I enjoyed Siege well enough on it's own terms, and it did eventually lead to Journey into Mystery, which is probably my all-time favorite Asgard-line book. Even if it wasn't about Thor.

  9. #2424
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    Quote Originally Posted by H-E-D View Post
    I have a hard time seeing Dan Jurgens getting any work at Marvel nowadays, beyond maybe a story in an anthology or a one-shot. Marvel doesn't seem interested in his generation of creators, and he hasn't done anything for them in over 15 years.



    From what I understand, the 3-4 year gap before JMS was because they were trying to save the character for Neil Gaiman but it ended up falling through.
    I don't think it will be Jurgens, but Marvel is giving writers around his generation and older some work. Gerry Conway, Claremont, Macchio, Roy Thomas... Peter David and Mark Waid get regular work (although they might be a bit younger, I'm not really sure)... There's rumors of Byrne doing some work.

  10. #2425
    Moderator Frontier's Avatar
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    Quote Originally Posted by H-E-D View Post
    I feel like we dodged a bullet with Millar there.

    JMS did at least get enough material out that he's considered to have an iconic take on the character. Just ended up being more in the vein of a Warren Ellis short and sweet run than a years long epic.

    I enjoyed Siege well enough on it's own terms, and it did eventually lead to Journey into Mystery, which is probably my all-time favorite Asgard-line book. Even if it wasn't about Thor.
    Yeah, I don't think Millar would've been a good choice.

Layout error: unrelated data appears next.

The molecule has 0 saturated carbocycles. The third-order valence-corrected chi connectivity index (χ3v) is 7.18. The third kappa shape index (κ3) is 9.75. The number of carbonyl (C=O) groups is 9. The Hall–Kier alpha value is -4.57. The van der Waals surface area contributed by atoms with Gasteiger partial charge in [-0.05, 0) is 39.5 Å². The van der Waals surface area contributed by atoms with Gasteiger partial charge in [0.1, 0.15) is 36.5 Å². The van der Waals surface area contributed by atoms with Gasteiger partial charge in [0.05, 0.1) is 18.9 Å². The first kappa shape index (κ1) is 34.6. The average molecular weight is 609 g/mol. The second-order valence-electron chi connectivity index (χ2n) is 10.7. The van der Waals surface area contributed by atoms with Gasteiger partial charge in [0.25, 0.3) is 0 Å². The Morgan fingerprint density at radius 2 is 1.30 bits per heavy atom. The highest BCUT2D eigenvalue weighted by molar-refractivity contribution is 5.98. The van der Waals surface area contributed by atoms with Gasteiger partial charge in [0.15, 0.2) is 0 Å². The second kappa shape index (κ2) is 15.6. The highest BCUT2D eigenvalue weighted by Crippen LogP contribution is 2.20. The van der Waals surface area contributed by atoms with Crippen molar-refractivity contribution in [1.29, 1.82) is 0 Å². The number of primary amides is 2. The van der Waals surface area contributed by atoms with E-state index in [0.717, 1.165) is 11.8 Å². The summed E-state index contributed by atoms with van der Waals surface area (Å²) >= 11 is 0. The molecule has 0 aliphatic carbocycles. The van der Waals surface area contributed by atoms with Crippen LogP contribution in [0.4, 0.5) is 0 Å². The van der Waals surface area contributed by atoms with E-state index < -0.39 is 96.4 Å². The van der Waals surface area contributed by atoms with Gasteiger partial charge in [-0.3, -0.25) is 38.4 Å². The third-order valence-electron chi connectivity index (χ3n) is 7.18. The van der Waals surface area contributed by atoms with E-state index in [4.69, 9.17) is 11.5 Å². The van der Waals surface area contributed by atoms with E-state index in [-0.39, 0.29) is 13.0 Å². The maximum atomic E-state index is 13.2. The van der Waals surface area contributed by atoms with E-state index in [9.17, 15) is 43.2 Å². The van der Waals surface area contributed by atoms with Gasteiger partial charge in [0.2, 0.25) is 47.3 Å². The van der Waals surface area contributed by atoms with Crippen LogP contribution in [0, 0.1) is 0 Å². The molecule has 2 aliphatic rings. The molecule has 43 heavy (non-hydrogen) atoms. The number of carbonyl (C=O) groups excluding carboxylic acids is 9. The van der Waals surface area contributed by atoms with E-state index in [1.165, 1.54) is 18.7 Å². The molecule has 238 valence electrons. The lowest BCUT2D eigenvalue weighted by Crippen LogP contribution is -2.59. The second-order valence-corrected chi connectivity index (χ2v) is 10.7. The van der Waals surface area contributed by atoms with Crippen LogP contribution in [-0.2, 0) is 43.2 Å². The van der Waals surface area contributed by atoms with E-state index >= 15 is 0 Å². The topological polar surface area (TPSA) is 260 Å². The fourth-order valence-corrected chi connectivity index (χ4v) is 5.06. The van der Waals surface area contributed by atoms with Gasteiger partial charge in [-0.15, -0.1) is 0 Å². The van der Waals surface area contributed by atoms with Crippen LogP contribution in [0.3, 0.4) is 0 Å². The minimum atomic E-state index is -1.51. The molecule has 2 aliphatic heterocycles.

11. #2426
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    Is this just to reference the Old King Thor story or is this actually what Thor is going to look like now?

  12. #2427
    Incredible Member charliehustle415's Avatar
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    Quote Originally Posted by H-E-D View Post
    I feel like we dodged a bullet with Millar there.

    JMS did at least get enough material out that he's considered to have an iconic take on the character. Just ended up being more in the vein of a Warren Ellis short and sweet run than a years long epic.

    I enjoyed Siege well enough on it's own terms, and it did eventually lead to Journey into Mystery, which is probably my all-time favorite Asgard-line book. Even if it wasn't about Thor.
    Agree, but JMS to me will always be the best, it was the run that got me into Thor. JMS made him so mythic and noble which is so rare in comicbooks; Thor was genuinely good and only circumstances (like Loki) got his throne snatched from him.

    Which is great because these are the Shakespearean style stories that fit Thor so well.

  13. #2428
    Astonishing Member Panic's Avatar
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    Quote Originally Posted by Frontier View Post


    Is this just to reference the Old King Thor story or is this actually what Thor is going to look like now?
    I hope he's not going to look like that now.

  14. #2429
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    Quote Originally Posted by Panic View Post
    I hope he's not going to look like that now.
    Same. I hope it's just referencing the Old King Thor story but it's weird that he's the only character with such a different look.

  15. #2430
    Astonishing Member Panic's Avatar
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    I've said before I worry that Aaron will put him in the Odin role. When he showed old King Thor in the God-Butcher arc and mentioned all these things supposedly in the far-off future it was fun; however since then he seems determined to have them come about sooner rather than later, despite whether it makes sense. I don't like it at all.